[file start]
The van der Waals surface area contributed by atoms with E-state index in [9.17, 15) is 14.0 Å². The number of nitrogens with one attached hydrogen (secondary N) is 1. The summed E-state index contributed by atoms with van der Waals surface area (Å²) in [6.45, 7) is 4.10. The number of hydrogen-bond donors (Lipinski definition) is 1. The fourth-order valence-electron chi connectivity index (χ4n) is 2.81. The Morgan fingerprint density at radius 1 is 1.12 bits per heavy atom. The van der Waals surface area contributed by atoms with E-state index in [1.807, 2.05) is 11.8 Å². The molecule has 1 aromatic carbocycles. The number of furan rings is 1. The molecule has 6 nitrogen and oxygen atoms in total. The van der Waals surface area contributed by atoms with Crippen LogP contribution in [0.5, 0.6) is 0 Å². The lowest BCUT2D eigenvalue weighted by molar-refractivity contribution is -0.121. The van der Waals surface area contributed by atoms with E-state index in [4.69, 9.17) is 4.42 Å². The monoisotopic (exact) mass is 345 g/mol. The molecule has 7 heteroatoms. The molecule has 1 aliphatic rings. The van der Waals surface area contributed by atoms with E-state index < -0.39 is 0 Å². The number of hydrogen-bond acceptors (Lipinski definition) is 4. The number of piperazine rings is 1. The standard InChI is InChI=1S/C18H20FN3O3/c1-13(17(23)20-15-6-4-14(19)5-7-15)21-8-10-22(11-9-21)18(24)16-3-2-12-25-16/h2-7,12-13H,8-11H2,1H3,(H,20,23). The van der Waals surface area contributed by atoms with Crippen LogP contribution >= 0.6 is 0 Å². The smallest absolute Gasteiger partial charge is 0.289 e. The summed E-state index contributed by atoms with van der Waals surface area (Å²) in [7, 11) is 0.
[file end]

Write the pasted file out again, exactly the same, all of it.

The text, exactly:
The van der Waals surface area contributed by atoms with E-state index in [9.17, 15) is 14.0 Å². The number of nitrogens with one attached hydrogen (secondary N) is 1. The summed E-state index contributed by atoms with van der Waals surface area (Å²) in [6.45, 7) is 4.10. The number of hydrogen-bond donors (Lipinski definition) is 1. The fourth-order valence-electron chi connectivity index (χ4n) is 2.81. The Morgan fingerprint density at radius 1 is 1.12 bits per heavy atom. The van der Waals surface area contributed by atoms with E-state index in [1.807, 2.05) is 11.8 Å². The molecule has 1 aromatic carbocycles. The number of furan rings is 1. The molecule has 6 nitrogen and oxygen atoms in total. The van der Waals surface area contributed by atoms with Crippen LogP contribution in [0.5, 0.6) is 0 Å². The lowest BCUT2D eigenvalue weighted by molar-refractivity contribution is -0.121. The van der Waals surface area contributed by atoms with E-state index in [4.69, 9.17) is 4.42 Å². The monoisotopic (exact) mass is 345 g/mol. The molecule has 7 heteroatoms. The molecule has 1 aliphatic rings. The van der Waals surface area contributed by atoms with E-state index < -0.39 is 0 Å². The number of hydrogen-bond acceptors (Lipinski definition) is 4. The number of piperazine rings is 1. The standard InChI is InChI=1S/C18H20FN3O3/c1-13(17(23)20-15-6-4-14(19)5-7-15)21-8-10-22(11-9-21)18(24)16-3-2-12-25-16/h2-7,12-13H,8-11H2,1H3,(H,20,23). The van der Waals surface area contributed by atoms with Crippen LogP contribution >= 0.6 is 0 Å². The smallest absolute Gasteiger partial charge is 0.289 e. The summed E-state index contributed by atoms with van der Waals surface area (Å²) in [7, 11) is 0.